At the end of this month, I’ll be enrolling again as a Program 60 student at The Ohio State University in Columbus, Ohio, which is on the eastern edge of midwestern USA.
Program 60 is a free audit program for Ohio residents age 60 and over. No credit is given, but those in the program also don’t have to write papers or take exams! 🙂
Once classes start on August 20th, I’ll be virtually transported twice a week from Ohio to medieval Kyoto. ❤
Medieval Kyoto is a class offered by the Center for Medieval and Renaissance Studies. I’ve taken other classes of theirs, including Gothic Paris (see Gothic Paris: 1100 – 1300) and Medieval Literature. They were both great classes, and I expect the same from Medieval Kyoto.
Here’s its course description:
Kyoto was the capital of Japan for more than 1000 years, and for many it continues to hold a special place as cultural heartland. As a spot of much natural beauty, and the home of seventeen UNESCO world heritage sites, Kyoto is also a hub for international tourism. This course will take you on a multidisciplinary exploration of the city.
We will begin with its first four centuries of growth, when courtiers governed, and the center of artistic and cultural activities was the imperial court. Literary arts such as novels and poetry flourished, and we will visit the salons of some of Japan?s most gifted authors. Then our tour will turn to the medieval years, when warriors took over governance, as well as patronage of the arts, and a broader spectrum of characters participated in the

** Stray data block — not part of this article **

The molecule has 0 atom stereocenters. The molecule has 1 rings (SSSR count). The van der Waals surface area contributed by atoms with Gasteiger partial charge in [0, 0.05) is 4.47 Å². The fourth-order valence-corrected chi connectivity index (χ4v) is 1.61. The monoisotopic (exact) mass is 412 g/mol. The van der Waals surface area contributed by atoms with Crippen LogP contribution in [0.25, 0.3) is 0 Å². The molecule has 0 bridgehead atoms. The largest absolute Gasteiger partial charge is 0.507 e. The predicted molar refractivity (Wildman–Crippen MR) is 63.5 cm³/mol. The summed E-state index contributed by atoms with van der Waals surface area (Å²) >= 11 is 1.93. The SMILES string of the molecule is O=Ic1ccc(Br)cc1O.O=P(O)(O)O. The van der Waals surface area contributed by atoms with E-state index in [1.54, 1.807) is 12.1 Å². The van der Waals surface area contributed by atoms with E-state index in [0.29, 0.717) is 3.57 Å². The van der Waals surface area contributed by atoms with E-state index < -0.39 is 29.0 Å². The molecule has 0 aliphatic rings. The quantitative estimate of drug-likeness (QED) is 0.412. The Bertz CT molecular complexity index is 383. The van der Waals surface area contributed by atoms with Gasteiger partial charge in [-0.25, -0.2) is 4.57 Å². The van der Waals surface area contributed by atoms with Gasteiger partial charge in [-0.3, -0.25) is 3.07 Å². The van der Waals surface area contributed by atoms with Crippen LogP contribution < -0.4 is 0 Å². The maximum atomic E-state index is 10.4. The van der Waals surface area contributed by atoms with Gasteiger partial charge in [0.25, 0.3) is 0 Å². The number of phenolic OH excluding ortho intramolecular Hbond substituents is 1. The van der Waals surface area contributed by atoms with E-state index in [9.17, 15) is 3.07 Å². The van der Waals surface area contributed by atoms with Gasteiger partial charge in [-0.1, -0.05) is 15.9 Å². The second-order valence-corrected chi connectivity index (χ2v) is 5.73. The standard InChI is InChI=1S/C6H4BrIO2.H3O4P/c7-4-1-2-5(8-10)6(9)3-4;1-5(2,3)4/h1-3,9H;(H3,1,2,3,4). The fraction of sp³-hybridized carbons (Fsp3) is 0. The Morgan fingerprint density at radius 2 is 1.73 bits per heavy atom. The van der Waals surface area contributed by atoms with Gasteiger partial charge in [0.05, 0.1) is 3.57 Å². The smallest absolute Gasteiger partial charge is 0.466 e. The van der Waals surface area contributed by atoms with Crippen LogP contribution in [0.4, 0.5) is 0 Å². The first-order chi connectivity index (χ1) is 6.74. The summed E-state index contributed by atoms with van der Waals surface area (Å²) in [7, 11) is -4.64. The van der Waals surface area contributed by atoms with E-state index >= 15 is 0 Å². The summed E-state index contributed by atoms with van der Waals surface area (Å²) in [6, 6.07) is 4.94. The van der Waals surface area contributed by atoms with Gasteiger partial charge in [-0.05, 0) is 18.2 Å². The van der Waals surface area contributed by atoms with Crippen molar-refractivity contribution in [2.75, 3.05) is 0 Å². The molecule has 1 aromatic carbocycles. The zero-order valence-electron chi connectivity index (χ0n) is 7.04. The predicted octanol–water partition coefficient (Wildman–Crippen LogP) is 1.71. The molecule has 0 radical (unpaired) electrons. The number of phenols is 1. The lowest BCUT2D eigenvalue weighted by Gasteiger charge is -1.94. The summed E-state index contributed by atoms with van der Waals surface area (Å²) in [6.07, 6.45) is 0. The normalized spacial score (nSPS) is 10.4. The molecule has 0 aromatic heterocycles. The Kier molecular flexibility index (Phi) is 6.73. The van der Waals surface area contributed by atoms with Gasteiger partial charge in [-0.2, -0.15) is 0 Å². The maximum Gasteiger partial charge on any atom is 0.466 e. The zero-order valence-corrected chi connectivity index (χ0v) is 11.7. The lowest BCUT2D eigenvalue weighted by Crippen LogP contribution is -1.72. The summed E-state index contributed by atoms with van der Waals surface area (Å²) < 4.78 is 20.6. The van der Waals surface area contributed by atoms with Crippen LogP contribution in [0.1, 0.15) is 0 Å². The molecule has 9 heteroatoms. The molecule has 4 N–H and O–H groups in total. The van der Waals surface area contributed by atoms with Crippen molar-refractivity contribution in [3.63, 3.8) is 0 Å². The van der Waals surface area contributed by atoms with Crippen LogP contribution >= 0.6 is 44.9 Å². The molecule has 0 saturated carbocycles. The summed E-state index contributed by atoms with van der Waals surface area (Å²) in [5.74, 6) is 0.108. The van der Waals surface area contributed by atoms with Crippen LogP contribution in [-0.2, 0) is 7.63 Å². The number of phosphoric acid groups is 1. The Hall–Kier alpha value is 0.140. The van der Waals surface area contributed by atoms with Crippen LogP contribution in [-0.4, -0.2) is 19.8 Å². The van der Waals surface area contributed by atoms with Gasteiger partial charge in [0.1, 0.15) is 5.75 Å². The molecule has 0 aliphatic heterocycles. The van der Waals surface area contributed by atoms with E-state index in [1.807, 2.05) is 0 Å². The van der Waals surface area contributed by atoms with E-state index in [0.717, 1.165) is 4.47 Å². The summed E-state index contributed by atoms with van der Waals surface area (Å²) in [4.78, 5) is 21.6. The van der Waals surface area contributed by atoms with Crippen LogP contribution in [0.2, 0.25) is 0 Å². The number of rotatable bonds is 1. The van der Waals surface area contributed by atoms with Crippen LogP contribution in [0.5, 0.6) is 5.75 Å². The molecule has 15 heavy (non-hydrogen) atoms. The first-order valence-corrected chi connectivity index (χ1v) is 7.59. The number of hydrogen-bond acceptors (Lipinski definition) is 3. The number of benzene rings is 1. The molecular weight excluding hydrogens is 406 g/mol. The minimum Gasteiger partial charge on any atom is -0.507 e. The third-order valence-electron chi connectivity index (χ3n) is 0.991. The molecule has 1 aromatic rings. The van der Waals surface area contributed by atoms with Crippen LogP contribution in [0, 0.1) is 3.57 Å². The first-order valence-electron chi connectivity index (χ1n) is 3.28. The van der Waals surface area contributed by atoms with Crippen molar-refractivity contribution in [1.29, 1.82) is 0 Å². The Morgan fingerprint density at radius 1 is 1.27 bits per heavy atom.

cultural scene: warriors, Buddhist clergy, merchants, actors.
We will encounter fabulous traditions of theatre, architecture, and landscape design, as well as superb craftsmanship in such areas as sculpture, ceramics, and cuisine. We will acquaint ourselves with the topography and visit some of the architectural monuments of the city: its temples, shrines and palaces. The class will include an experiential research project for which students will be asked to develop topics keyed to their own interests.
Kyoto’s period as the capital will be our focus, but we also will discuss the challenges posed when the city lost that status in 1868. What steps have Kyoto residents taken to adapt to such major change and to carve out new and vibrant roles for the city?
It sounds wonderful to me!
My son Nick and his girlfriend Summer, whose hometown is Tianjin China, recently went to Japan (see Nick and Summer in Japan). They visited Kyoto, among other places, but I didn’t get a sense of the medieval city from Nick’s photos.
Here are some images from the Web that give me more of a feel for Kyoto in its medieval period:
One of the things that I will probably be required to do for the Medieval Kyoto class is the experiential project. Luckily there are two people (who are getting married this Saturday!) in my local SCA group who do medieval Japanese reenactment. I’m hoping to pick their brains at some point for tips on an easy and interesting project to do. 🙂